In the case of the VAT, the reduced rate will mainly cover food, but also printed newspapers and funeral services. Books will be completely exempted from VAT. On the other hand, hairdressing services, draft beer, and municipal waste transport and dumping will be included in the higher rate. The government says that for many of these items, which were previously at the reduced rate for reasons such as the COVID pandemic, the reason for their remaining in the lower rate no longer applies. Water will be at the reduced rate but must not be flavoured, otherwise it would fall under the higher rate.
Other items to be in the higher rate include menstrual products, firewood and derived wood fuel, as well as baby water, nappies and mineral water. On the proposal of coalition MPs, the Chamber of Deputies approved a ban on promotional campaigns for the sale of tobacco products.
Furthermore, the approved package reintroduces a 0.6% levy on employees’ health insurance.
It abolishes some tax exemptions, such as the discount on fees connected with children’s attendance of a kindergarten, and the discount for students. It restricts the allowance for a spouse with no income of their own, unless they care for a child up to the age of three.
The excise duty on alcohol will increase over the next three years. It will rise by 10% next year and by 5% in each of the next two years. The proposal does not include a tax on still wine.
Employee benefits will be exempt from income tax up to half of the average wage. For next year, this means that employees will have tax-free benefits up to CZK 21,983, equal to CZK 1,832 per month.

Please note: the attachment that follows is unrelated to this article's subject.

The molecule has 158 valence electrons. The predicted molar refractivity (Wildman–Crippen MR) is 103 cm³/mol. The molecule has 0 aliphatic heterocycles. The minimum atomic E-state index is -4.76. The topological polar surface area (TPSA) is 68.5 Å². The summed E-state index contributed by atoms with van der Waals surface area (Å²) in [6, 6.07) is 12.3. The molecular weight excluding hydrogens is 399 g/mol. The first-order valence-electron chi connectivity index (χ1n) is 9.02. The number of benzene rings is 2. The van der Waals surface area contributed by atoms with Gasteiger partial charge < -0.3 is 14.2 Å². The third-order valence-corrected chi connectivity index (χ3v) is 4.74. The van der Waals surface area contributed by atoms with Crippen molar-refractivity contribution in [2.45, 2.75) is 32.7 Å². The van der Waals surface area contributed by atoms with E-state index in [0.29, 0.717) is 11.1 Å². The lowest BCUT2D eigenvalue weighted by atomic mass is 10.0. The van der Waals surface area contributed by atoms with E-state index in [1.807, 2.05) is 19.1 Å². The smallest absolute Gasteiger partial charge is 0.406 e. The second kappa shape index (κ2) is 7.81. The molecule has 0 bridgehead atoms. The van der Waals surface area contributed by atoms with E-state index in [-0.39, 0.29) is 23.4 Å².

The maximum amount of state support for building savings will be reduced from CZK 2,000 to CZK 1,000. However, building societies will now be able to advise clients on how to obtain public subsidies for sustainable housing or renewable energy. It will now also be possible to use loans from building savings for these purposes. For example, it will be possible to co-finance a subsidy from the New Green Savings Programme.
From March 2024, the price of an annual motorway vignette will increase from CZK 1,500 to CZK 2,300. From 2025, the price will increase in line with inflation. A new option of a one-day vignette will be introduced.
Municipalities will get more money from truck congestion fines, up to 30% instead of the current 15%. Truck tolls will also now reflect the emission class of the vehicles. Emission-free trucks running on electricity or hydrogen will have a zero rate. The changes to tolls could bring in up to CZK 2 billion, according to a ministerial report today. The state collects around CZK 14 billion in tolls annually, according to the Transport Ministry.
The opposition succeeded with a single amendment, tabled by ANO MP Zuzana Ozanova. This amendment says that on-the-spot fines could in the future be imposed electronically by all administrative authorities, including municipal police, not only by the national police and customs officers.
The consolidation package, as well as planned changes to the pension system, were previously welcomed by the National Budget Council. It said they will delay hitting the debt brake, set at 55% of gross domestic product.